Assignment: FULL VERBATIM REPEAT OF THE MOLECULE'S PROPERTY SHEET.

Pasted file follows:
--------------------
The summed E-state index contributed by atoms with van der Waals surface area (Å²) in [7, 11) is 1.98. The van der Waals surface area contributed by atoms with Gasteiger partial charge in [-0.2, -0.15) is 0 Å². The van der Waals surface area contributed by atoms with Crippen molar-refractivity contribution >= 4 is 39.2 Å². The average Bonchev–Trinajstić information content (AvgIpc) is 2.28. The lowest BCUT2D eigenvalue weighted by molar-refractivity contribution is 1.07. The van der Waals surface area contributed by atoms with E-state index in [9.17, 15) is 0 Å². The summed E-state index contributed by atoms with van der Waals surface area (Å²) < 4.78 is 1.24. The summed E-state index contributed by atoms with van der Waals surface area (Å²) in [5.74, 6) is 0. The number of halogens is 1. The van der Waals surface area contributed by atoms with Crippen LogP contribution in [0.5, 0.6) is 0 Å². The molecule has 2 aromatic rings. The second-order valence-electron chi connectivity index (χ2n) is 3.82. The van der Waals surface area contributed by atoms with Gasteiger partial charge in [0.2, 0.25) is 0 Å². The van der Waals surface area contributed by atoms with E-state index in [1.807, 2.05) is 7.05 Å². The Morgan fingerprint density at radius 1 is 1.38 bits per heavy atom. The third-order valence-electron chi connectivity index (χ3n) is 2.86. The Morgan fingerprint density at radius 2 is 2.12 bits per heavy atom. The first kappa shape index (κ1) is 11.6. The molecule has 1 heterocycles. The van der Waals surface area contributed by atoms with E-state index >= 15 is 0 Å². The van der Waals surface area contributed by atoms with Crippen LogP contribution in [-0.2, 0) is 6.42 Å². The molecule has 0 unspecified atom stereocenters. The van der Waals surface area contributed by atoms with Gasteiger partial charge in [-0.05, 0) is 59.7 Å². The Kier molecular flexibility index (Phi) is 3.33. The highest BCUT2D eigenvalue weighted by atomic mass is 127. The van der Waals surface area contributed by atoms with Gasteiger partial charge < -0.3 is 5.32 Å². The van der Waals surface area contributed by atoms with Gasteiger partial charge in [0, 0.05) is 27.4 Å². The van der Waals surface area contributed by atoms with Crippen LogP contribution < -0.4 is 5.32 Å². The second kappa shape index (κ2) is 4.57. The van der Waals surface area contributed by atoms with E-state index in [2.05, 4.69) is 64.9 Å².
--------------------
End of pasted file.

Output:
The summed E-state index contributed by atoms with van der Waals surface area (Å²) in [7, 11) is 1.98. The van der Waals surface area contributed by atoms with Gasteiger partial charge in [-0.2, -0.15) is 0 Å². The van der Waals surface area contributed by atoms with Crippen molar-refractivity contribution >= 4 is 39.2 Å². The average Bonchev–Trinajstić information content (AvgIpc) is 2.28. The lowest BCUT2D eigenvalue weighted by molar-refractivity contribution is 1.07. The van der Waals surface area contributed by atoms with E-state index in [9.17, 15) is 0 Å². The summed E-state index contributed by atoms with van der Waals surface area (Å²) < 4.78 is 1.24. The summed E-state index contributed by atoms with van der Waals surface area (Å²) in [5.74, 6) is 0. The number of halogens is 1. The van der Waals surface area contributed by atoms with Crippen LogP contribution in [0.5, 0.6) is 0 Å². The molecule has 2 aromatic rings. The second-order valence-electron chi connectivity index (χ2n) is 3.82. The van der Waals surface area contributed by atoms with Gasteiger partial charge in [0.2, 0.25) is 0 Å². The van der Waals surface area contributed by atoms with E-state index in [1.807, 2.05) is 7.05 Å². The Morgan fingerprint density at radius 1 is 1.38 bits per heavy atom. The third-order valence-electron chi connectivity index (χ3n) is 2.86. The Morgan fingerprint density at radius 2 is 2.12 bits per heavy atom. The first kappa shape index (κ1) is 11.6. The molecule has 1 heterocycles. The van der Waals surface area contributed by atoms with E-state index >= 15 is 0 Å². The van der Waals surface area contributed by atoms with Crippen LogP contribution in [-0.2, 0) is 6.42 Å². The molecule has 0 unspecified atom stereocenters. The van der Waals surface area contributed by atoms with Gasteiger partial charge in [-0.05, 0) is 59.7 Å². The Kier molecular flexibility index (Phi) is 3.33. The highest BCUT2D eigenvalue weighted by atomic mass is 127. The van der Waals surface area contributed by atoms with Gasteiger partial charge < -0.3 is 5.32 Å². The van der Waals surface area contributed by atoms with Gasteiger partial charge in [0, 0.05) is 27.4 Å². The van der Waals surface area contributed by atoms with Crippen LogP contribution < -0.4 is 5.32 Å². The second kappa shape index (κ2) is 4.57. The van der Waals surface area contributed by atoms with E-state index in [2.05, 4.69) is 64.9 Å².